Mom of baby knifed by father 'crippled with anguish'
By Daryl Slade, Calgary Herald
The mother of an 11-month-old boy who was slashed with a large kitchen knife and nearly killed by his father in a jealous rage last year still cannot understand why he would commit such a heinous act.
She said in her victim impact statement at the father's sentencing hearing on Friday that what happened to her son early on the morning of Aug. 13, while she was out with a female friend and left the boy in his father's care, "I would not wish on my worst enemy."
"The reality that my son was hurt by his own father has at times left me crippled with anguish," the sobbing mother said. "His needless suffering at such a young age has kept me awake on several nights.
"I remember the joy you felt when you first found out you were going to be a father, and the love you showed towards your son, and it's impossible for me to understand what could have possibly replaced that in the moment you decided to hurt him."
The father, who cannot be named, to protect the identity of the victim and his mother, was initially charged with attempted murder. But he pleaded guilty recently through defence lawyer Alain Hepner to aggravated assault.
Crown prosecutor Margot Engley told provincial court Judge Mike Din-kel she will seek a prison sentence of six to seven years. Hepner intends to argue for a sentence of less than two years, minus the eight months his client has served since his arrest that morning.
In a series of phone calls the father, who was consuming alcohol and had become increasingly angry, accused the woman, with whom he had a 31/2-year relationship, of cheating on him.
He also threatened he would hurt the boy and hurt himself if she didn't return immediately but, despite being scared and telling him not to talk like that, she did not take those threats seriously, according to an agreed statement of facts read into court by Engley.
The couple had lived together at her mother's home in southeast Calgary, but broke up after a violent incident last June. He was still staying at the home three or four nights a week and helping raise the boy.
The mother had begun a new relationship, but the father continued to hope they would reconcile.
Between calls to the mother that fateful morning, the father grabbed a large kitchen knife and slashed the baby, first in the abdomen for a 20-centimetre gash, then a 15-centi-metre slash to the neck, extending from the front of his throat to behind his head.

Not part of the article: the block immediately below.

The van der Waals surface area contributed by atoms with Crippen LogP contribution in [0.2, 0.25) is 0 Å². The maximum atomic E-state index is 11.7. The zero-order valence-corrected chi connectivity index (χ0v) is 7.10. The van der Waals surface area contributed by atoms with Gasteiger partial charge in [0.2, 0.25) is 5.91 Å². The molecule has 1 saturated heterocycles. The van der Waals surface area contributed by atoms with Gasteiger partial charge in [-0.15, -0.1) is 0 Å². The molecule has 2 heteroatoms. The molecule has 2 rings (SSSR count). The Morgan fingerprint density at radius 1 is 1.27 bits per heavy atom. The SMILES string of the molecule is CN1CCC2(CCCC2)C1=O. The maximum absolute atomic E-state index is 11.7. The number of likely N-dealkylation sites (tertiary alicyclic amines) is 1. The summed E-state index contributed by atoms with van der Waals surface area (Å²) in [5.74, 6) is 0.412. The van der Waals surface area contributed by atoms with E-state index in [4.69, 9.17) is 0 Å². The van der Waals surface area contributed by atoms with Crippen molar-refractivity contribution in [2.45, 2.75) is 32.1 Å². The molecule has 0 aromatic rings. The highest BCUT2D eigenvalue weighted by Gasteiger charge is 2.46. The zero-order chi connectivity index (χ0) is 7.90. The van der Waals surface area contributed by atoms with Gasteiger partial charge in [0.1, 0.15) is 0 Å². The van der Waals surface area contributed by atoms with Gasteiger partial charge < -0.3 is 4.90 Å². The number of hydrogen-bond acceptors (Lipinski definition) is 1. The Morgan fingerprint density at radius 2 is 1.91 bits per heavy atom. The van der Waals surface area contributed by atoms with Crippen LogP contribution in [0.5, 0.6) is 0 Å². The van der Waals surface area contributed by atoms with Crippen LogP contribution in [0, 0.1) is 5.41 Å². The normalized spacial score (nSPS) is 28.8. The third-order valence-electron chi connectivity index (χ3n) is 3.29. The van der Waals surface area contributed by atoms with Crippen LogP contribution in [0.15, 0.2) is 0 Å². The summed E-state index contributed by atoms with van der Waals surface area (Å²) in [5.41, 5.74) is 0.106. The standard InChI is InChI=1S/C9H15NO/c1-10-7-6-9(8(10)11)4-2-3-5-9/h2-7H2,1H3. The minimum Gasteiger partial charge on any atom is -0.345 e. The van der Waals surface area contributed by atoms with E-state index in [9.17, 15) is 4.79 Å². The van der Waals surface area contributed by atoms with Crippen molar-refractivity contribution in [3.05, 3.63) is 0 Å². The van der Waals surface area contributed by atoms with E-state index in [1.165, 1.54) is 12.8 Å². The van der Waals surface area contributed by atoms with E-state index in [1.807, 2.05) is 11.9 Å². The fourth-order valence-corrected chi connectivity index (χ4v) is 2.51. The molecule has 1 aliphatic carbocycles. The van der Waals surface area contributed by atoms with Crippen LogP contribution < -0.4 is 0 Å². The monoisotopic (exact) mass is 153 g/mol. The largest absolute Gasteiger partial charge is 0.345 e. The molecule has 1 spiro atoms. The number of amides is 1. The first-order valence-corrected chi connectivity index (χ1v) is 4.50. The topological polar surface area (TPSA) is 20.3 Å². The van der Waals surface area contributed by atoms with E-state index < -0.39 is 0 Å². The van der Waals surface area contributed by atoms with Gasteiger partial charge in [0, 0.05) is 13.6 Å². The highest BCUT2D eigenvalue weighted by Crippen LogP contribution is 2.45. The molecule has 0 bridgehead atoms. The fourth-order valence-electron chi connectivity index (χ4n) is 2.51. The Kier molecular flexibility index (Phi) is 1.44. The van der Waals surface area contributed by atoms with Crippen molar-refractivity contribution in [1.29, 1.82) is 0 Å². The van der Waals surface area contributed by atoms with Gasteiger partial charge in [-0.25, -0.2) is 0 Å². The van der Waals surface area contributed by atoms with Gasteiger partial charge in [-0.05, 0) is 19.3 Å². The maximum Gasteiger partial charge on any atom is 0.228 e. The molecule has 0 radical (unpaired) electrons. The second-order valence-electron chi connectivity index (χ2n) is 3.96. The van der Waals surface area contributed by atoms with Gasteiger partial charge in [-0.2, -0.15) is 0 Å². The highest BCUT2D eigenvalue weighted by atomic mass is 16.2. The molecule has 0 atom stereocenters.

Engley said in reading the agreed facts that the neck wounds were deep and bled profusely.
"The cuts missed major blood vessels in his neck by one centimetre," she told the judge.
"Had any of (the baby's) major blood vessels been cut, (he) would have died on the kitchen floor. (The father) left (the baby) on the kitchen floor, bleeding out. (He) walked through the growing pool of blood around (the baby), leaving bloody footprints on the floor."
The father continued his rage when he called 911 about 4 a.m., asking police to come to his home to get the baby and to shoot him.
After he told the operator in the 911 call how old his baby was, he said: "I don't want to live with him. We want to die together."
He then apologizes to his son, saying, "Sorry . . . I love you so much but your mommy (mess) around with me. I hit you. I'm sorry. I no going to be alive anyway . . . please take my baby and shoot me. Come, please."
When the officers arrived, they met the accused standing at the doorway of the home holding a knife and continuing to prod them to kill him.
Finally, he put the knife down as one of the officers was pulling the trigger on his gun.
The mother, who was unable to get a ride home that night and stayed at a hotel, said in her victim statement that she still regrets she was not there to help her son, who lost about one-quarter of his blood and required a two-hour surgery and blood transfusion to repair the damage.
She asks herself what she could have done to avoid "this terrible disaster."
"It pains me that as his own mother I was not the one who lifted him off the floor, or the ones who cradled his little body in the ambulance," she said. "Today, I look in his eyes, so full of hope and wonderment, and I cannot equate that he was once a hair's length from slipping away from me.
"No child should ever have to experience the fear and confusion of being hurt by someone you love like my baby did. No child should have to almost lose their life, and not only have the only mother they have ever known to comfort them and protect them through the worst moment of their life."
The baby spent more than three days in hospital and, aside from scar-ring, no long-term effects of the ordeal were anticipated, court heard.
Sentencing arguments will continue on May 11.